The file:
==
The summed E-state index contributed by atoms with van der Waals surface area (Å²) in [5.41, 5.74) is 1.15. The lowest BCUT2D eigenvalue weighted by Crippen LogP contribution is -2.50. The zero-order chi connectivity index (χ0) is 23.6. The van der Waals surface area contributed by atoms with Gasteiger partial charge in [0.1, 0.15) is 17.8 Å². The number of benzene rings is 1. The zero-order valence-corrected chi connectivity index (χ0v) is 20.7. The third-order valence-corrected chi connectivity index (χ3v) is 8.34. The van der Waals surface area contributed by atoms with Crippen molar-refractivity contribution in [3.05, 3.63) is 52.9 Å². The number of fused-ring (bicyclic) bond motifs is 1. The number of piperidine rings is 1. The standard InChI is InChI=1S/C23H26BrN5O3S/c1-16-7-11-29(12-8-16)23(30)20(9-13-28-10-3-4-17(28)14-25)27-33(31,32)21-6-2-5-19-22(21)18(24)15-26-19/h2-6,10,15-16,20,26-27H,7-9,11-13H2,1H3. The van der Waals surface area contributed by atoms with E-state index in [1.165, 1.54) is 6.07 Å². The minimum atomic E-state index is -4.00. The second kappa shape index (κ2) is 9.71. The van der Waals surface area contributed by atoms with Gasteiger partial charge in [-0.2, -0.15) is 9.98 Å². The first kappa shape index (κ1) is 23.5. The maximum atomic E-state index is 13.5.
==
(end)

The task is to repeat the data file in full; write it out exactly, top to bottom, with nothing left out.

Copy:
The summed E-state index contributed by atoms with van der Waals surface area (Å²) in [5.41, 5.74) is 1.15. The lowest BCUT2D eigenvalue weighted by Crippen LogP contribution is -2.50. The zero-order chi connectivity index (χ0) is 23.6. The van der Waals surface area contributed by atoms with Gasteiger partial charge in [0.1, 0.15) is 17.8 Å². The number of benzene rings is 1. The zero-order valence-corrected chi connectivity index (χ0v) is 20.7. The third-order valence-corrected chi connectivity index (χ3v) is 8.34. The van der Waals surface area contributed by atoms with Crippen molar-refractivity contribution in [3.05, 3.63) is 52.9 Å². The number of fused-ring (bicyclic) bond motifs is 1. The number of piperidine rings is 1. The standard InChI is InChI=1S/C23H26BrN5O3S/c1-16-7-11-29(12-8-16)23(30)20(9-13-28-10-3-4-17(28)14-25)27-33(31,32)21-6-2-5-19-22(21)18(24)15-26-19/h2-6,10,15-16,20,26-27H,7-9,11-13H2,1H3. The van der Waals surface area contributed by atoms with E-state index in [1.165, 1.54) is 6.07 Å². The minimum atomic E-state index is -4.00. The second kappa shape index (κ2) is 9.71. The van der Waals surface area contributed by atoms with Gasteiger partial charge in [-0.2, -0.15) is 9.98 Å². The first kappa shape index (κ1) is 23.5. The maximum atomic E-state index is 13.5.